In Podder Talk, we like to share inspirational stories of people who are not only living well with diabetes, but also thriving with it. In a “Thriving with Diabetes” series, we will be showcasing people who have turned their diabetes diagnosis into a strength and form of motivation.
In early 2009, I was busy living my "grown-up" life. I had a great career as a forensic psychologist, was in a relationship with a wonderful man and we were shopping for our first home. Weekends were spent horseback riding, hiking with my dogs, and enjoying food, travel and all the things life had to offer. I had noticed, however, that I wasn't sleeping as well as I used to. I would wake up frequently at night and wander to the kitchen for a drink of water - I was always thirsty.
Thinking that I might need to participate in a sleep study or something to help me get a good night's rest, I scheduled an appointment with my doctor. When I relayed my symptoms, his first words were, "I'm sure you're not diabetic, but let's just test your blood sugar." The results came back at over 600 and that was it. I drove home that evening as a person with type 1 diabetes, with a meter, test strips and a few pens of insulin. I barely remember the first week— I simply could not comprehend that I had type 1 diabetes. I was 27 years old! How could I get juvenile diabetes?! As little as I knew about my new diabetes diagnosis, I soon discovered that the general public knew even less. The number one response I got when telling friends, family and co-workers was, "But you're not even fat!"
As hard as getting the diagnosis was, the worst part was my fear that life as I knew it was over. I had been an active, outdoorsy type since I was a child. Everything I was hearing and reading about type 1 diabetes seemed to say there was no way I was going to be able to continue competing in extreme sports and living life the way I always had.
I was a competitive equestrian since the age of eight and was a nationally ranked show jumper in my teens and early twenties. I traveled frequently. The previous year, my partner and I had spent several months living and doing volunteer work in Tanzania and we had climbed Mt. Kilimanjaro. I had made it to the "Roof of Africa," but now my family was afraid to let me walk my dogs alone for fear I might have a low blood sugar.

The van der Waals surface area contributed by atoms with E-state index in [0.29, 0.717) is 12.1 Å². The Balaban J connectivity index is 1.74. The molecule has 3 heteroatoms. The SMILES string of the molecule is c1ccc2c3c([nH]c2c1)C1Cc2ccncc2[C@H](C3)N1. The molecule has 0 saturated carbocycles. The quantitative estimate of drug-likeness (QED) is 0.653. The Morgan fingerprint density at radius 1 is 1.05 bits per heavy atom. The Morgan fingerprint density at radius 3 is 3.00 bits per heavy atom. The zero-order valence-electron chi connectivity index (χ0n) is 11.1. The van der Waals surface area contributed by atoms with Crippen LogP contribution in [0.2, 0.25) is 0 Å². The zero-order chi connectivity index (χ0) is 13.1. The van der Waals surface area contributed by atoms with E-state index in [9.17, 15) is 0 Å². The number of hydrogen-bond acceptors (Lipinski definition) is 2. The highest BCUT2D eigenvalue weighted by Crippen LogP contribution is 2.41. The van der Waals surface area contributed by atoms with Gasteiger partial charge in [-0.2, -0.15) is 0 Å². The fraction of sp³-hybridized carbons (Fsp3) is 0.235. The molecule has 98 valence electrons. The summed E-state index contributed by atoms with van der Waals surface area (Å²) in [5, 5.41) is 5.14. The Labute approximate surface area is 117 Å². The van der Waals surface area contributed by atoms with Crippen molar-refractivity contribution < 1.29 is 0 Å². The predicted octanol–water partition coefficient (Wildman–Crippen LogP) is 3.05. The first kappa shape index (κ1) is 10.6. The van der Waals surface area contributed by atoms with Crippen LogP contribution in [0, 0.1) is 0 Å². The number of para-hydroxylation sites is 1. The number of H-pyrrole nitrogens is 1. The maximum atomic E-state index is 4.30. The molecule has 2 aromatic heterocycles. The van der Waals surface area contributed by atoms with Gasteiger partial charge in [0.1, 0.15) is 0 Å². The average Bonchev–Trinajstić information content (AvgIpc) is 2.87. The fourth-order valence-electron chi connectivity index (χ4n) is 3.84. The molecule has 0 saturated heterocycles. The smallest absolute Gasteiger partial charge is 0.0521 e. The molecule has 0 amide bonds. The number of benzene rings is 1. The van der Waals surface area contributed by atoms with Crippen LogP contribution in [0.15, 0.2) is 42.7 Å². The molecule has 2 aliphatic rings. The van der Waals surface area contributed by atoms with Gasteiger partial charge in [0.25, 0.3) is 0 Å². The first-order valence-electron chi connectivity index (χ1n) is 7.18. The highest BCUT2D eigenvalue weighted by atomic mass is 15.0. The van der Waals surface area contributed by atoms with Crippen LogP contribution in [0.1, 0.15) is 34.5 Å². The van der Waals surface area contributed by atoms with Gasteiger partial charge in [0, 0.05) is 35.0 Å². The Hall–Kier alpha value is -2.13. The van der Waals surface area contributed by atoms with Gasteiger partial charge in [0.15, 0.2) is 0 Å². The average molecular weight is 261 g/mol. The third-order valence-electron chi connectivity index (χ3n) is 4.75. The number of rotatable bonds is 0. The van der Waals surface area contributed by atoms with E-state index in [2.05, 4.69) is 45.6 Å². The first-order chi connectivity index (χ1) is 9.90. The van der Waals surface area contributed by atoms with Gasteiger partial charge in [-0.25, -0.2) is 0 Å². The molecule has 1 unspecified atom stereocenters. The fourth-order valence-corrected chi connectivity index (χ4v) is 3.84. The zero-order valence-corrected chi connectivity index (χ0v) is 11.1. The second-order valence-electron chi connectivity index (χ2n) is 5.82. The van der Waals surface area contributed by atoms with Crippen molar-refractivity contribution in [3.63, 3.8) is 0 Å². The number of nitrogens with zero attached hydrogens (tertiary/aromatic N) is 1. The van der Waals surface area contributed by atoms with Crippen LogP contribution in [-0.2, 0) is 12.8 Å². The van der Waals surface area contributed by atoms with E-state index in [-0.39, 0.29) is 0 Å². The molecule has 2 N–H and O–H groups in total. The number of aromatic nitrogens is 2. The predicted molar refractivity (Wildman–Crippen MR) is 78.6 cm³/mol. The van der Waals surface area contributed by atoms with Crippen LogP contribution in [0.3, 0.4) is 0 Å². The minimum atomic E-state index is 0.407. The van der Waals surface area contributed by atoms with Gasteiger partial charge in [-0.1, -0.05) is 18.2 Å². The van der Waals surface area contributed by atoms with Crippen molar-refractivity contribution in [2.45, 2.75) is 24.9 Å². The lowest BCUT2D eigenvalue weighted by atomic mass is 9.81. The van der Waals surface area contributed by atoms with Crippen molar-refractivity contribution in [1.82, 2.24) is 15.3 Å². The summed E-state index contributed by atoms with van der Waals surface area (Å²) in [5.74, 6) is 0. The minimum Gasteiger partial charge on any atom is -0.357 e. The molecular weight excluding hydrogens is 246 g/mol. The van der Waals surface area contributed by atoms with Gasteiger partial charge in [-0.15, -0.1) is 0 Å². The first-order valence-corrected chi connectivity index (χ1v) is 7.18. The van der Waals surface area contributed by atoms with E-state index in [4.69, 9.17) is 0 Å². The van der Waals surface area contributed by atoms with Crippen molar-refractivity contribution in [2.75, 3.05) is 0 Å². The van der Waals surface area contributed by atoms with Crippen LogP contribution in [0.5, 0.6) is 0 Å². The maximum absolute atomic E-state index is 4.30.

Challenges on Multiple Daily Injections
The first two years after my diagnosis, I was on multiple daily injections of both rapid- and long-lasting insulin. It became increasingly difficult to manage my blood sugars. I work a fast-paced job that requires me to be in and out of the office all day without ever having a set schedule. By the time work was over, I was exhausted from managing highs and lows all day. Exercising was also a challenge – figuring out what to eat to keep up with my long-acting insulin without going too high. I all but stopped horseback riding; it was too dangerous to be on top of 1200 lbs. of equine without being in total control of my diabetes.
The worst year of my life was 2010. In addition to all the normal daily struggles of managing type 1 diabetes, having to stop horseback riding was like removing a part of my soul. I had all but given up on leading a fulfilling life with diabetes. At 28, I thought my life was over.
Switching to an Insulin Pump
When my doctors decided they wanted me to try an insulin pump, the Omnipod was the only pump I considered. Even though I wasn't currently riding or competing, I knew if I was going to get back in the saddle there was no way I could safely do it with tubing of other pumps.
2011 was the beginning of a new chapter for me: yes, I still had type 1 diabetes, but the freedom of my Omnipod insulin pump gave me the courage to start living my life again. I rescued a wild mustang and began rehabilitating and training her to become my new competition partner. I soon learned that Wellby was a trustworthy and sensitive mare; she took to being a riding horse almost right away. We spent hours on trails getting fit together and building our relationship. She loved to just get out there and go, so I started training her for the sport of endurance riding, where horse and rider teams compete in anything from 25- to 100-mile wilderness races. Just eight months after getting Wellby, we were awarded the Virginia Martin Trophy for being the high-point winners in a series of four races. We continue to compete and have won numerous honors in the 25-mile races. Our goal for 2014 is to compete in our first 50 miler!
All these hours in the saddle would not have been possible without my Omnipod insulin pump. The Pod itself stays securely in place through all my rigorous training and the ability to set a temporary basal rate for the times I will be riding is invaluable.
The Omnipod has given me MY life back. As Winston Churchill famously said, "No hour of life is wasted that is spent in the saddle," and being on the Omnipod System guarantees me that I will not have to worry about wasting any more hours!